The film contains: car people, motorbike people, boat people. There are adults (both men and women), children, a man-bear, dogs. There are parking lots, roads, dirt roads, seaside roads, homes. There are musical moments with actors singing songs. There are driving moments on different vehicles. There are gloves, helmets, shoes & boots, leather jackets & jackets with internal linings.
It should come as no surprise that this film comes from the same pen that scribed 'Dogtooth', 'Alps' and 'The Lobster' : Efthymis Filippou. This dark and deadpan comedy shares the same pathos and lack of surface emotion. For those following the so-called 'new greek wave' this shouldn't be passed over.
It might feel, in the moment, like a daring and powerful directorial choice to structure a film using all the established elements of absurdist deadpan comedy, but without any comedy. I can understand how, caught up in that exciting Greek wave, you might convince yourself that it'd be deep meta-commentary, and not insulting, self-indulgent, and of mediocre intellectual merit. I get it. I just wish Makridis had, too.
"Friends, wives and children no longer exist..." Make sure you wear the right shoes. "If he had not been killed by that hunter who mistook him for a bear we would not be looking for a New Driver." Warped Moonlight Sonata nice. "Invisible behind their doors, they kill and they kill." Crawling on the ground. "Let me introduce you. This is my best friend. People think he is a bear but he is a man." What happened?
I always have trouble with dragged out story of some simple but intentionally made ambiguous metaphors. But I'll play: can this be about the radicalisation(car->bike) & subsequently bastardization(bike->bear) of common paycheck to paycheck working class people? And boating is the adventures out of loop? Some cool scenes but definitely can be cut better into <1hr.
Wonderful. Wacky. Totally within its own world. Following the main character and all of his affectations only endeared me to him more. The film understands this and handles the affectations with grace and fully commits to them in a way that the viewer can believe it. The film is a very strong, and perfectly peculiar, film that was a joy to see.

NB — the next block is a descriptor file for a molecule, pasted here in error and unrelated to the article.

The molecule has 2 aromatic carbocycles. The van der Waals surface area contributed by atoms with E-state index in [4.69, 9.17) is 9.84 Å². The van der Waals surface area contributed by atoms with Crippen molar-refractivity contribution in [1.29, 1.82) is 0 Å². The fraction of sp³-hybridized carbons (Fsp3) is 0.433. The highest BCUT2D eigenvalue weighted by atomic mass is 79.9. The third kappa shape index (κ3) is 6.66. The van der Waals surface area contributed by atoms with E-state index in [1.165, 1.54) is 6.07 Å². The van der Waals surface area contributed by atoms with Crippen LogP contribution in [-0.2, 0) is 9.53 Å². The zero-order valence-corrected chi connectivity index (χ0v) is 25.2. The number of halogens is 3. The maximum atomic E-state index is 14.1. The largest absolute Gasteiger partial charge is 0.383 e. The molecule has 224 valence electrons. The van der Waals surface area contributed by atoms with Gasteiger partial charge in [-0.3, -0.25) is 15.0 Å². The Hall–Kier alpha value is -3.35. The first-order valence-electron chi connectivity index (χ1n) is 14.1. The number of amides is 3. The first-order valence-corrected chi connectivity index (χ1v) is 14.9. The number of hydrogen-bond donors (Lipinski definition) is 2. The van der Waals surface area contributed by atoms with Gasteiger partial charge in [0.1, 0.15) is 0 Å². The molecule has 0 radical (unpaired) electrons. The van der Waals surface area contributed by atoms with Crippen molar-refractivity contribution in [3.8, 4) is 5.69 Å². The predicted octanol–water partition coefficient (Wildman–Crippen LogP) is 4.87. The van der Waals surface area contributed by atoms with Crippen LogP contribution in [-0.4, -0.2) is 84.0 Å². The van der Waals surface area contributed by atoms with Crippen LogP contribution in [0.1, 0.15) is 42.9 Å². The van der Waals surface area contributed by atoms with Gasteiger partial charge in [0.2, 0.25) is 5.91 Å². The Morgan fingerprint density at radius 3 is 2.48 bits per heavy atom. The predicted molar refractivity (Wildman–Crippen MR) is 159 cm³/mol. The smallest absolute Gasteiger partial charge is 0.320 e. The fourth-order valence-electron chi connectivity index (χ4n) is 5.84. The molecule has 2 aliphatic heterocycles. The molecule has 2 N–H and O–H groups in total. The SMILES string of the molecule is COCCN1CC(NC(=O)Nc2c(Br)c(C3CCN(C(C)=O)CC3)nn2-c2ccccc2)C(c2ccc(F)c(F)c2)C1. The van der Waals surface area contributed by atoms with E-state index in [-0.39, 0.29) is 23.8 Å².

Grek John Hawkes lives in his car, has a patient family, a dead friend who appears to him, some driving gloves and a boss moustache. 2 days after seeing this it hit me that this might be one of the most brutally sad movies I've ever seen that didn't make me sad at all. It's deftly handled with odd moments of surealism.
How do we define ourselves and our place in the world? How should we respond to sudden, drastic shifts in our lives? How do economic woes contribute to familial and societal fragmentation, and even fascism? This abstract, minimalistic film can be difficult to watch, but Makridis is doing seriously interesting things with form; his style fascinates, and there is a lot to wrestle with here. Hope to see more from him.
Dig this apathetic and essential greek “new wave” style of filmmaking (does it even exist?). The characters alienation doesn’t simply juxtapose to a homologated system entitled to set the rules of the paragon, but it carves out a series of conventions that sanction a total dystopia with the relation language-world we are got used to.
Debut feature film co-written by one of the Dogtooth writers, this latest journey in Greek absurdist comedy, a road trip where the driver 'is' the vehicle falls a little short of the mark. There are some truly great and wry moments in here and a swag of interesting ideas but as a whole it lacks in pace and development at times feeling like the same joke told over and over. 2.5 stars